Key takeaways

  • If you run out of time to pay off your balance within a 0 percent APR window, a few different strategies can help you minimize interest charges and get out of debt faster.
  • Potential options include developing a payoff plan and trying to negotiate your variable APR or transferring your remaining balance to another 0 percent APR card.
  • Most 0 percent APR cards for businesses offer introductory APR offers between nine and 18 months.
  • If you opt for a balance transfer, be sure to pay off your balance within the intro period so that you’re not back to square one.

The beauty of business credit cards with 0 percent annual percentage rate (APR) offers is that they allow business owners to charge and maintain a balance without interest being applied to the debt. All you have to do is send at least the minimum payment required by the due date. It’s no surprise, then, that these products are attractive to business owners who want to borrow for necessary expenses without having to worry about financing fees increasing the cost.

Unfortunately, few good things last forever — and this benefit ends when the 0 percent intro APR period ends. Depending on the business card, the interest-free time frame typically lasts between nine and 18 months, starting when the account is first opened. After that, the regular rate kicks in.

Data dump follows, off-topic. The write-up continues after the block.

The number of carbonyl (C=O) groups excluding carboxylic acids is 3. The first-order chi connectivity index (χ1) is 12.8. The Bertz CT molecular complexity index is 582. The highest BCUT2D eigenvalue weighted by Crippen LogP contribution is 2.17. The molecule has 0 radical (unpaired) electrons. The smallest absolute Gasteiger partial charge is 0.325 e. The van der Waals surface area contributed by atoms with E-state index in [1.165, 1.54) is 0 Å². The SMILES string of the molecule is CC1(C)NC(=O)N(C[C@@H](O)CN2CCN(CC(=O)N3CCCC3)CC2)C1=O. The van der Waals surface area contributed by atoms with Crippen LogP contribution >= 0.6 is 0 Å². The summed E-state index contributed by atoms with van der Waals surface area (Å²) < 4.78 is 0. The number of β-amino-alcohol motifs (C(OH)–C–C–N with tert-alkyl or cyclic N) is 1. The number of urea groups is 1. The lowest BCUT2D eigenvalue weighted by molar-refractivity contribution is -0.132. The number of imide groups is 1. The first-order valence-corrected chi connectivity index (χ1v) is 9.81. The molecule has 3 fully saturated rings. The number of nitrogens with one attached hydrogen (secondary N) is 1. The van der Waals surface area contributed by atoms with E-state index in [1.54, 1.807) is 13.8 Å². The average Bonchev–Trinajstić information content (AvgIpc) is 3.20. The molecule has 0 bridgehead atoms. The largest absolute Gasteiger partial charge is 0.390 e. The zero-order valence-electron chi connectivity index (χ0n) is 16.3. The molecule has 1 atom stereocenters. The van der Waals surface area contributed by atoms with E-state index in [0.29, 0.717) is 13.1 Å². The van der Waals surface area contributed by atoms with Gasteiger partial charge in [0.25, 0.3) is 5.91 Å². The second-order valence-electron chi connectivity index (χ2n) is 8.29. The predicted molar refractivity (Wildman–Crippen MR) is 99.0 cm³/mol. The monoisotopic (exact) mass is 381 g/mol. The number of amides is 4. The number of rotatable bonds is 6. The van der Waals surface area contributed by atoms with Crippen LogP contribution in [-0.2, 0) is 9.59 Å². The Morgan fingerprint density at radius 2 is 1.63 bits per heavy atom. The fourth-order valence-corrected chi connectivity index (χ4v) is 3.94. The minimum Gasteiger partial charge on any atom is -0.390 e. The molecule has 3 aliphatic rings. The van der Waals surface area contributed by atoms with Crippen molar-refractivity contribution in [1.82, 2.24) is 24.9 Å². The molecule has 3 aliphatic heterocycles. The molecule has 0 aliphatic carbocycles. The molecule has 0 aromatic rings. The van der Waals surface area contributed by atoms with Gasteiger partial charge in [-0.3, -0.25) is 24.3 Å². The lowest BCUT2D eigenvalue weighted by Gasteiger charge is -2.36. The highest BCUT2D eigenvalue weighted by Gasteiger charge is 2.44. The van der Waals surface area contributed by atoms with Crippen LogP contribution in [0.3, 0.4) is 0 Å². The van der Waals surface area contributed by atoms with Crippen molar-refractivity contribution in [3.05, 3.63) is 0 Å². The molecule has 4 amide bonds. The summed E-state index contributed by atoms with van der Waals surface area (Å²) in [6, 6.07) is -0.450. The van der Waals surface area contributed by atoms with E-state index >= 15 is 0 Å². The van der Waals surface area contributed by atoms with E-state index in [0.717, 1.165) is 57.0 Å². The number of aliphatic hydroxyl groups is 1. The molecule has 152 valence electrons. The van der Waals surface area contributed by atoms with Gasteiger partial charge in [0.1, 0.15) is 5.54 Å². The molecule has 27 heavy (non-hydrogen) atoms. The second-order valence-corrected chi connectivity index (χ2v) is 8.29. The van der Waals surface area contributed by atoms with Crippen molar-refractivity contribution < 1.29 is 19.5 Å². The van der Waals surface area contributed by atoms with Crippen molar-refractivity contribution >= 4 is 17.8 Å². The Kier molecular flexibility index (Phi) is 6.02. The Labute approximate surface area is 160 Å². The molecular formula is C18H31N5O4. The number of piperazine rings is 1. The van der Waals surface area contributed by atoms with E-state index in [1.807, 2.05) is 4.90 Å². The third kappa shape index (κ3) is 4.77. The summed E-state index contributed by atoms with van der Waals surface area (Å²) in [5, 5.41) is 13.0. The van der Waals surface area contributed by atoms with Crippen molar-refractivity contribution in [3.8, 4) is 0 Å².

Thankfully, there are at least two sound methods to manage zero-interest business credit cards when you can’t pay off the entire balance during the introductory APR period.

Develop a payoff plan and tackle the debt

If you want to minimize interest charges while you work your way out of debt, you need to come up with a concrete plan of action. The following steps can help you do just that:

Step 1: Use a credit card calculator to determine your next steps

There are plenty of great 0 percent APR business credit cards, but your best next steps will depend on the exact card you have and its specific intro offer. Let’s say you have the Chase Ink Business Cash® Credit Card, which comes with a 0 percent intro APR on purchases for 12 months, then a regular variable APR of 18.49 percent to 24.49 percent thereafter. And, let’s say you owe $8,000 when the introductory rate expires.

Using Bankrate’s credit card payoff calculator, you’ll know how much the debt will cost you under certain payment scenarios (assuming a 19 percent APR):

Time frame Monthly payments Total interest paid
12 months $737 $847
6 months $1,408 $449
3 months $2,751 $254

Once you have an idea of potential interest charges based on how long you need to repay the amounts you owe, you can decide what to do next. Obviously, how long you’ll need to pay off your debt will depend on how much you can actually afford to pay toward your credit card balance each month.

Also note that we didn’t provide a scenario where you would pay the balance off over more than one year because, in normal circumstances (when interest is applied), credit card debt is not meant to be long-term. If you want to finance something for more than a year, a loan is usually the more appropriate choice.